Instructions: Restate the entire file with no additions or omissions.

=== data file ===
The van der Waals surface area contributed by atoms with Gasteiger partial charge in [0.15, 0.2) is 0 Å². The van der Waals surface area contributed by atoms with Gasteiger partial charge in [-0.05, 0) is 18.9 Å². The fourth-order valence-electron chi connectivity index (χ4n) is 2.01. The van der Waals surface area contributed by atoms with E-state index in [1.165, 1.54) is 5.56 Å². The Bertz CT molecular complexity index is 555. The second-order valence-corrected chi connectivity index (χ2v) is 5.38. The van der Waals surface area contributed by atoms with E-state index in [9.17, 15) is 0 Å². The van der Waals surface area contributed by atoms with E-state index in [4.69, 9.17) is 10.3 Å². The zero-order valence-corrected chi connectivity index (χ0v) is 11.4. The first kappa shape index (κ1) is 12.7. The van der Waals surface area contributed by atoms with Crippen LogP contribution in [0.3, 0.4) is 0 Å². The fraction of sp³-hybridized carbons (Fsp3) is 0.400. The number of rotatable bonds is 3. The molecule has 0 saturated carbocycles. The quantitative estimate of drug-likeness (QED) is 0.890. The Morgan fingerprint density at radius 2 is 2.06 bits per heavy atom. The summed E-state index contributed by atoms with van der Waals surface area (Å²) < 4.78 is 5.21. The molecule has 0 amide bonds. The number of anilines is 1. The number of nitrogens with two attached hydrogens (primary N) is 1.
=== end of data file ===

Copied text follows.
The van der Waals surface area contributed by atoms with Gasteiger partial charge in [0.15, 0.2) is 0 Å². The van der Waals surface area contributed by atoms with Gasteiger partial charge in [-0.05, 0) is 18.9 Å². The fourth-order valence-electron chi connectivity index (χ4n) is 2.01. The van der Waals surface area contributed by atoms with E-state index in [1.165, 1.54) is 5.56 Å². The Bertz CT molecular complexity index is 555. The second-order valence-corrected chi connectivity index (χ2v) is 5.38. The van der Waals surface area contributed by atoms with E-state index in [9.17, 15) is 0 Å². The van der Waals surface area contributed by atoms with E-state index in [4.69, 9.17) is 10.3 Å². The zero-order valence-corrected chi connectivity index (χ0v) is 11.4. The first kappa shape index (κ1) is 12.7. The van der Waals surface area contributed by atoms with Crippen LogP contribution in [0.3, 0.4) is 0 Å². The fraction of sp³-hybridized carbons (Fsp3) is 0.400. The number of rotatable bonds is 3. The molecule has 0 saturated carbocycles. The quantitative estimate of drug-likeness (QED) is 0.890. The Morgan fingerprint density at radius 2 is 2.06 bits per heavy atom. The summed E-state index contributed by atoms with van der Waals surface area (Å²) < 4.78 is 5.21. The molecule has 0 amide bonds. The number of anilines is 1. The number of nitrogens with two attached hydrogens (primary N) is 1.